Now, some of you may now be wondering about the “attempt to maintain” requirement. After all,  13 C.F.R. § 126.200(e)(1) notes that “At the time of application, a concern must certify that it will ‘attempt to maintain’ having at least 35% of its employees reside in a HUBZone during the performance of any HUBZone contract it receives.” Doesn’t this mean that a HUBZone concern has to show it is meeting that 35% requirement throughout the performance of a HUBZone set aside contract?

While SBA certainly wants HUBZone concerns to try, the answer appears to be no. First, the “attempt to maintain” requirement doesn’t mandate that HUBZone concerns be at that 35% requirement for the duration of the performance of a HUBZone contract. It really just asks that they try. For the HUBZone program, “Attempt to maintain means making substantive and documented efforts, such as written offers of employment, published advertisements seeking employees, and attendance at job fairs and applies only to concerns during the performance of any HUBZone contract. A certified HUBZone small business concern that has less than 20% of its total employees residing in a HUBZone during the performance of a HUBZone contract has failed to attempt to maintain the HUBZone residency requirement.“ 13 C.F.R. § 126.103. In other words, as long as a company is actually trying to meet or exceed the 35% requirement and at least 20% of its employees are HUBZone residents, it meets the “attempt to maintain” requirement and can continue performing.  

Note, though, this rule only can be used if the concern is currently performing a HUBZone contract. If it is not currently performing, it needs to meet the 35% requirement. You cannot rely on the “attempt to maintain” rule if you are not currently performing a HUBZone set-aside. It is unclear what SBA’s exact reasoning is, but it may be that SBA allows for variance down to 20% when performing because you are having to hire employees to perform the contract and this may result in situations where the percentage of HUBZone employees goes below 35%.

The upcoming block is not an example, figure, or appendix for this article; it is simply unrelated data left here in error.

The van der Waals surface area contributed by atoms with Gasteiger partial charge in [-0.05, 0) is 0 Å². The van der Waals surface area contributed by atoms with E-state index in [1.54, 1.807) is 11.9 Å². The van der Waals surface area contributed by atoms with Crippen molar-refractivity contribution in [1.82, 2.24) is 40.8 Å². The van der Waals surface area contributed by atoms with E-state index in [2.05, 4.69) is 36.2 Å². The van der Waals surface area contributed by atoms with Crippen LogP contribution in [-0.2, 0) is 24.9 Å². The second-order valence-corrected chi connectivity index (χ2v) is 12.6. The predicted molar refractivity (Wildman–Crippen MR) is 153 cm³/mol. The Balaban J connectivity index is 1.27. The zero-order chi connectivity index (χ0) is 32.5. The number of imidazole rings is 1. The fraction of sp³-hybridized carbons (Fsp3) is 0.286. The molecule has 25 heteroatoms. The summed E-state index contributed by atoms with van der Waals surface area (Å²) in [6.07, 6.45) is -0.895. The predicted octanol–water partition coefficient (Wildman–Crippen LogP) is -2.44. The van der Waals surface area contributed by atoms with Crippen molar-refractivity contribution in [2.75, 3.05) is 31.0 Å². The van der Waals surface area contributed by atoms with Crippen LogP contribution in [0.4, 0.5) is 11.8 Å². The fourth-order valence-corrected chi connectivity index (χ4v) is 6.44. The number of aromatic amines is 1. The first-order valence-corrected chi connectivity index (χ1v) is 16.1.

Now, you may ask– well, what does the attempt to maintain requirement matter anyways, it all goes back to my most recent recertification, yes? If I met the requirements then, I meet them now. It would appear that one can indeed rely on this, although we would very much recommend not taking the requirements lightly even if one is in between recertifications. It is worth noting also that each certification period is only a year in length, and you will need to have evidence showing attempts to maintain if you are below that 35% figure at recertification if you are performing a HUBZone contract, and at least 20% of your employees need to be HUBZone residents regardless. Furthermore, if you aren’t performing a HUBZone contract, you need to meet that 35% requirement at time of recertification, and ramping up HUBZone employees solely at that time may not be feasible.


It appears, then, that when it comes to bids and issuing awards, an agency can rely on a HUBZone concern’s most recent certification/recertification as showing that the HUBZone concern is meeting the HUBZone eligibility requirements at the time it makes its offer or is awarded a contract. The HUBZone concern can further rely on this as it performs a contract, but it must be aware that recertification is an annual process and it must nonetheless show attempts to maintain at recertification if it is below 35% but above 20%. And, if at recertification the concern is not performing a HUBZone contract, it must meet the 35% requirement to be recertified.